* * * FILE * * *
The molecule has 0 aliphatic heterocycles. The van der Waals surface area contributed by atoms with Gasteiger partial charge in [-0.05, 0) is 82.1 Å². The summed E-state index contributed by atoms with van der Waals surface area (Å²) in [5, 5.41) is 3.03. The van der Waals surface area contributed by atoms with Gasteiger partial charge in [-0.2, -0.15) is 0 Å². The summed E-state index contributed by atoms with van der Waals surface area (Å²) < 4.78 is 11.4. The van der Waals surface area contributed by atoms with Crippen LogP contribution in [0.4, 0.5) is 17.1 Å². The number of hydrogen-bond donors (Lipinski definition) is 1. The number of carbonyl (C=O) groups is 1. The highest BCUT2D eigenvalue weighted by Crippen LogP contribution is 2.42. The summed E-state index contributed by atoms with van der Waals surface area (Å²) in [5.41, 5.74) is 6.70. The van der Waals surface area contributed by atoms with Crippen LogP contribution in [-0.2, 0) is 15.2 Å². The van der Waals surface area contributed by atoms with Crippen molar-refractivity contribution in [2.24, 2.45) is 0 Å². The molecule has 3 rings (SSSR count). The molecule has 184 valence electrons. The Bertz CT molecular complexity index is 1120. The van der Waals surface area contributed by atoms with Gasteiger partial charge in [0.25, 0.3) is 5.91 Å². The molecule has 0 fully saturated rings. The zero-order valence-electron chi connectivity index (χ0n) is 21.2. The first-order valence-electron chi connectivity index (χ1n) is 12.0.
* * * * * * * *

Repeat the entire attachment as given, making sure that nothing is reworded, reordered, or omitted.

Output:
The molecule has 0 aliphatic heterocycles. The van der Waals surface area contributed by atoms with Gasteiger partial charge in [-0.05, 0) is 82.1 Å². The summed E-state index contributed by atoms with van der Waals surface area (Å²) in [5, 5.41) is 3.03. The van der Waals surface area contributed by atoms with Gasteiger partial charge in [-0.2, -0.15) is 0 Å². The summed E-state index contributed by atoms with van der Waals surface area (Å²) < 4.78 is 11.4. The van der Waals surface area contributed by atoms with Crippen LogP contribution in [0.4, 0.5) is 17.1 Å². The number of hydrogen-bond donors (Lipinski definition) is 1. The number of carbonyl (C=O) groups is 1. The highest BCUT2D eigenvalue weighted by Crippen LogP contribution is 2.42. The summed E-state index contributed by atoms with van der Waals surface area (Å²) in [5.41, 5.74) is 6.70. The van der Waals surface area contributed by atoms with Crippen LogP contribution in [-0.2, 0) is 15.2 Å². The van der Waals surface area contributed by atoms with Crippen molar-refractivity contribution in [2.24, 2.45) is 0 Å². The molecule has 3 rings (SSSR count). The molecule has 184 valence electrons. The Bertz CT molecular complexity index is 1120. The van der Waals surface area contributed by atoms with Gasteiger partial charge in [0.25, 0.3) is 5.91 Å². The molecule has 0 fully saturated rings. The zero-order valence-electron chi connectivity index (χ0n) is 21.2. The first-order valence-electron chi connectivity index (χ1n) is 12.0.